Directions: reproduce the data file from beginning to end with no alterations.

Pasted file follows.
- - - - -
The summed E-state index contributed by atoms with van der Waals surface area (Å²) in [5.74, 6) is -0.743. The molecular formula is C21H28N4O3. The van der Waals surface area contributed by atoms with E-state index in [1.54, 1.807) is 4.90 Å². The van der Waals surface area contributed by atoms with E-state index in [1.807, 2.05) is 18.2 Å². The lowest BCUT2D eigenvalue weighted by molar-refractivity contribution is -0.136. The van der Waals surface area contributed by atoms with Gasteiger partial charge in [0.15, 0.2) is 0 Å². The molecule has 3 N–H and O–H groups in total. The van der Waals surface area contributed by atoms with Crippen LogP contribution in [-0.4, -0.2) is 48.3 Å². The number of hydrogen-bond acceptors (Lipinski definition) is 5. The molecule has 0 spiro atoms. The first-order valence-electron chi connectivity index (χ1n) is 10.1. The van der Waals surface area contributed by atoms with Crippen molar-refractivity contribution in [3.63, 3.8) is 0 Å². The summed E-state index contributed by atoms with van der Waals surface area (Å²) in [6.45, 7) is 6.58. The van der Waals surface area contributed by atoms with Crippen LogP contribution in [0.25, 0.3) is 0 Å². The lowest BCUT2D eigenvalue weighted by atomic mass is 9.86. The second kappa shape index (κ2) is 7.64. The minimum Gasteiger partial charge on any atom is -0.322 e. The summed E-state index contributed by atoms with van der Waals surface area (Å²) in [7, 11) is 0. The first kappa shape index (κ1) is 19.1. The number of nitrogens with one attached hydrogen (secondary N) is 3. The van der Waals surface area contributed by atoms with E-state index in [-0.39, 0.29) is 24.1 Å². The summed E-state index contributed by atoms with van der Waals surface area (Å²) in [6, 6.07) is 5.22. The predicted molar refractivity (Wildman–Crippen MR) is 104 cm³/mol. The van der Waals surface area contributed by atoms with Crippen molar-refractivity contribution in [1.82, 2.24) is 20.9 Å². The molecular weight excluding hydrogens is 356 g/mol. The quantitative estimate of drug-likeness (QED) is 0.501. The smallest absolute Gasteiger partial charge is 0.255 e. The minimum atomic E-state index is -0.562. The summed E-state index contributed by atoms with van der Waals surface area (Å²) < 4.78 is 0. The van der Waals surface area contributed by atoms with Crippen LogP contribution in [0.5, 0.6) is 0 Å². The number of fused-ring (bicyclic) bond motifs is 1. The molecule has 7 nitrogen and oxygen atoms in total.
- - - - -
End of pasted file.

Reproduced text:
The summed E-state index contributed by atoms with van der Waals surface area (Å²) in [5.74, 6) is -0.743. The molecular formula is C21H28N4O3. The van der Waals surface area contributed by atoms with E-state index in [1.54, 1.807) is 4.90 Å². The van der Waals surface area contributed by atoms with E-state index in [1.807, 2.05) is 18.2 Å². The lowest BCUT2D eigenvalue weighted by molar-refractivity contribution is -0.136. The van der Waals surface area contributed by atoms with Gasteiger partial charge in [0.15, 0.2) is 0 Å². The molecule has 3 N–H and O–H groups in total. The van der Waals surface area contributed by atoms with Crippen LogP contribution in [-0.4, -0.2) is 48.3 Å². The number of hydrogen-bond acceptors (Lipinski definition) is 5. The molecule has 0 spiro atoms. The first-order valence-electron chi connectivity index (χ1n) is 10.1. The van der Waals surface area contributed by atoms with Crippen molar-refractivity contribution in [3.63, 3.8) is 0 Å². The summed E-state index contributed by atoms with van der Waals surface area (Å²) in [6.45, 7) is 6.58. The van der Waals surface area contributed by atoms with Crippen LogP contribution in [0.25, 0.3) is 0 Å². The lowest BCUT2D eigenvalue weighted by atomic mass is 9.86. The second kappa shape index (κ2) is 7.64. The minimum Gasteiger partial charge on any atom is -0.322 e. The summed E-state index contributed by atoms with van der Waals surface area (Å²) in [7, 11) is 0. The first kappa shape index (κ1) is 19.1. The number of nitrogens with one attached hydrogen (secondary N) is 3. The van der Waals surface area contributed by atoms with E-state index in [-0.39, 0.29) is 24.1 Å². The summed E-state index contributed by atoms with van der Waals surface area (Å²) in [6, 6.07) is 5.22. The predicted molar refractivity (Wildman–Crippen MR) is 104 cm³/mol. The van der Waals surface area contributed by atoms with Crippen molar-refractivity contribution in [1.82, 2.24) is 20.9 Å². The molecular weight excluding hydrogens is 356 g/mol. The quantitative estimate of drug-likeness (QED) is 0.501. The smallest absolute Gasteiger partial charge is 0.255 e. The minimum atomic E-state index is -0.562. The summed E-state index contributed by atoms with van der Waals surface area (Å²) < 4.78 is 0. The van der Waals surface area contributed by atoms with Crippen LogP contribution in [0.5, 0.6) is 0 Å². The number of fused-ring (bicyclic) bond motifs is 1. The molecule has 7 nitrogen and oxygen atoms in total.